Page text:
Women who use the Ortho Evra Patch are at much greater risk of developing blood clots and stroke compared to other forms of oral contraceptives. Also, many deaths have been linked to the patch. The drug's manufacturer finally admits that women who use the patch are taking up to 60 percent more estrogen than if they were taking the oral birth control pill.
For many sufferers and victims, the manufacturer's acknowledgement has come too late. Four months before the manufacturer Ortho McNeil issued this recent warning, The Associated Press (July 18, 2005) reported a link to blood clots and death in young women taking the patch. FDA records show that seventeen patch users between the ages of 17 and 30 have suffered fatal heart attacks, blood clots, and strokes since August 2002.
Countless others have suffered other serious injuries such as strokes and clot-related problems. Lisa Fought is 38 years old and a registered nurse. She has never had a history of blood clots, neither has any member of her family. Until now. "I developed a blood clot in my leg and one week before it happened, I read how much more estrogen you were exposed to on the patch. If I knew that, I would never have taken it," says Fought.
"I was still having heavy bleeding on the patch and spotting, but my gynecologist said to give it another month," she says. (Her gynecologist prescribed the birth control patch because she has a history of endometriosis and suffers from heavy periods.) "But one morning I got out of bed and had such severe pain in my leg that I dropped back on the bed, tears pouring out of my eyes it hurt so bad... I thought right away it was a blood clot."
The pain developed on Saturday and within one day she developed a red streak behind her knee. Fought went to the hospital and had an ultrasound, which confirmed that she did indeed have a blood clot in her leg. "It was in a smaller vein so there wasn't any immediate danger and I went home to rest," she says. But five days later it got bigger. Her gynecologist told that her hormone therapy days were over.
"This has made other problems a big mess. With hormone therapy, the bleeding would have been minimized and endometriosis would have been controllable," says Fought. "Now I will need a hysterectomy - my gynecologist says that I am in a bad position." He is in agreement with Fought that the Patch gave her the blood clot. It may also have contributed to her needing a hysterectomy.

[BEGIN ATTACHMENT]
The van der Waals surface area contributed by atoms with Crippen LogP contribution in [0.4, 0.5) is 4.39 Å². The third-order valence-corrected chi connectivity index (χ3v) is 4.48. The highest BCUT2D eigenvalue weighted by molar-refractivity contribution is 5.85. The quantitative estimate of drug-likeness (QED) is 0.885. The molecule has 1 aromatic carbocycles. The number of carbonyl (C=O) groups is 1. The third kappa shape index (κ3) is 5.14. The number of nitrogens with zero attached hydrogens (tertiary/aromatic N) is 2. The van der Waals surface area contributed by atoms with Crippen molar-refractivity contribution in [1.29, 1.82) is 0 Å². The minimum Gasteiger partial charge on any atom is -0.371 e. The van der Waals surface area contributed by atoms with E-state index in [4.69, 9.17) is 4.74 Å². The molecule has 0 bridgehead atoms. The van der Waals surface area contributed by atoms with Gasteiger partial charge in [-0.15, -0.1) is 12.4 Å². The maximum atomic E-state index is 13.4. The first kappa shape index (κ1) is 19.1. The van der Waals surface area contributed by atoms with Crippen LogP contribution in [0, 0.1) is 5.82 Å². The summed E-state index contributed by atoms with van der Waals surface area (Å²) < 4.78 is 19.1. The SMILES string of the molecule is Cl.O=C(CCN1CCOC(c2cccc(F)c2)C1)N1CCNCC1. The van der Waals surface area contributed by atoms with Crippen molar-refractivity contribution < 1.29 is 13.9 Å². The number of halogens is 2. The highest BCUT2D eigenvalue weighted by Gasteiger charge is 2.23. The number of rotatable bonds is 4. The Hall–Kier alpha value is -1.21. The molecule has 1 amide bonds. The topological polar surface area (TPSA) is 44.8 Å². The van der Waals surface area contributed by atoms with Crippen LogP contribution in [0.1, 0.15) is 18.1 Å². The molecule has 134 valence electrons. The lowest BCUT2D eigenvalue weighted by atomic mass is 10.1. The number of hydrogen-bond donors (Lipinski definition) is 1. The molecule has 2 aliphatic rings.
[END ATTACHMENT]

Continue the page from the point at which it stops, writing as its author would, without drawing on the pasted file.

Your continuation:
There have been criticisms and warnings about the patch and its serious side-effects for the past several months from many experts including the consumer watchdog group [Public Citizen]
So why has it taken so long for the manufacturer Ortho McNeil, a Johnson and Johnson subsidiary, to take action?
Its regulators always maintained—up until now—that the patch was associated to risks similar to those of the oral birth control pill. On its packaging, Ortho Evra states that the possible Ortho Evra birth control patch side effect risks include: breast changes, headaches, nausea, menstrual changes, vaginal discharge, and abdominal cramps and bloating. But according to the [University of Michagan Adult Health Advisor] other serious risks may include the following problems:
ï¿½ blood clots in the arteries, veins, lungs, or brain
ï¿½ heart attack
ï¿½ brain hemorrhage (stroke)
ï¿½ gallbladder disease
ï¿½ tumors in the liver or breast cancer
ï¿½ eye problems (such as double vision or blood clots).
Ortho Evra Latest News
The Associated Press reported ( November 9th, 2005) that parents of a 14-year-old girl who died last year are suing Ortho-McNeil Pharmaceutical for failing to warn people sooner about serious side effects from using their birth control patch. Alycia Brown died of blood clots after using Ortho Evra, the lawsuit said. Last week, the company began warning users about this potential side effect. A company spokeswoman declined comment.
Ortho Evra Birth Control Patch Statistics
Studies in 2005 concluded that Ortho Evra Patch:
ï¿½ triples a woman's risk of developing a fatal blood clot or deep vein thrombosis (DVT).
ï¿½ side effects and the risk of death resulting in blood clots or deep vein thrombosis (DVT) was three in every 200,000 women.
The FDA is continuing to monitor safety reports for the Ortho Evra patch. The manufacturer, Ortho McNeil Pharmaceuticals, is conducting additional studies to compare the risk of developing serious blood clots in women using Ortho Evra to the risk in women using typical birth control pills that contain 35 micrograms of estrogen.